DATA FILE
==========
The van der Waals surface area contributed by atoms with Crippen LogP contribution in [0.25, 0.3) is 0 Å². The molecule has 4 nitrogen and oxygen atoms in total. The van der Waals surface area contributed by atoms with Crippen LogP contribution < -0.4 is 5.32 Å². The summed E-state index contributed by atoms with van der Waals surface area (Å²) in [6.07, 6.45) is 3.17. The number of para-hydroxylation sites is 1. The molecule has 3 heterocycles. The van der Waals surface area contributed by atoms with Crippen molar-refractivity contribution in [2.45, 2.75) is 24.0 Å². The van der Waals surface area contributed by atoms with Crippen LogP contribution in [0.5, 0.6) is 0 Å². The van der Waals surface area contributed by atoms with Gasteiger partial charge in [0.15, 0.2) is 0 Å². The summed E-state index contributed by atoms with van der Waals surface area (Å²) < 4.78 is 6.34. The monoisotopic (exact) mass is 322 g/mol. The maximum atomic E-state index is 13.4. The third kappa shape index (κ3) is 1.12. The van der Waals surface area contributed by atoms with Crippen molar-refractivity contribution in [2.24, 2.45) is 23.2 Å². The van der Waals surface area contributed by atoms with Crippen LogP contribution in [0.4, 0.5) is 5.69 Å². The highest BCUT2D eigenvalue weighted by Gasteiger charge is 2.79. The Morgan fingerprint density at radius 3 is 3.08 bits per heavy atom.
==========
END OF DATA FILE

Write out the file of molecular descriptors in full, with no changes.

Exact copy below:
The van der Waals surface area contributed by atoms with Crippen LogP contribution in [0.25, 0.3) is 0 Å². The molecule has 4 nitrogen and oxygen atoms in total. The van der Waals surface area contributed by atoms with Crippen LogP contribution < -0.4 is 5.32 Å². The summed E-state index contributed by atoms with van der Waals surface area (Å²) in [6.07, 6.45) is 3.17. The number of para-hydroxylation sites is 1. The molecule has 3 heterocycles. The van der Waals surface area contributed by atoms with Crippen molar-refractivity contribution in [2.45, 2.75) is 24.0 Å². The van der Waals surface area contributed by atoms with Crippen LogP contribution in [0.5, 0.6) is 0 Å². The van der Waals surface area contributed by atoms with Gasteiger partial charge in [0.15, 0.2) is 0 Å². The summed E-state index contributed by atoms with van der Waals surface area (Å²) < 4.78 is 6.34. The monoisotopic (exact) mass is 322 g/mol. The maximum atomic E-state index is 13.4. The third kappa shape index (κ3) is 1.12. The van der Waals surface area contributed by atoms with Crippen molar-refractivity contribution in [2.24, 2.45) is 23.2 Å². The van der Waals surface area contributed by atoms with Crippen LogP contribution in [0.4, 0.5) is 5.69 Å². The highest BCUT2D eigenvalue weighted by Gasteiger charge is 2.79. The Morgan fingerprint density at radius 3 is 3.08 bits per heavy atom.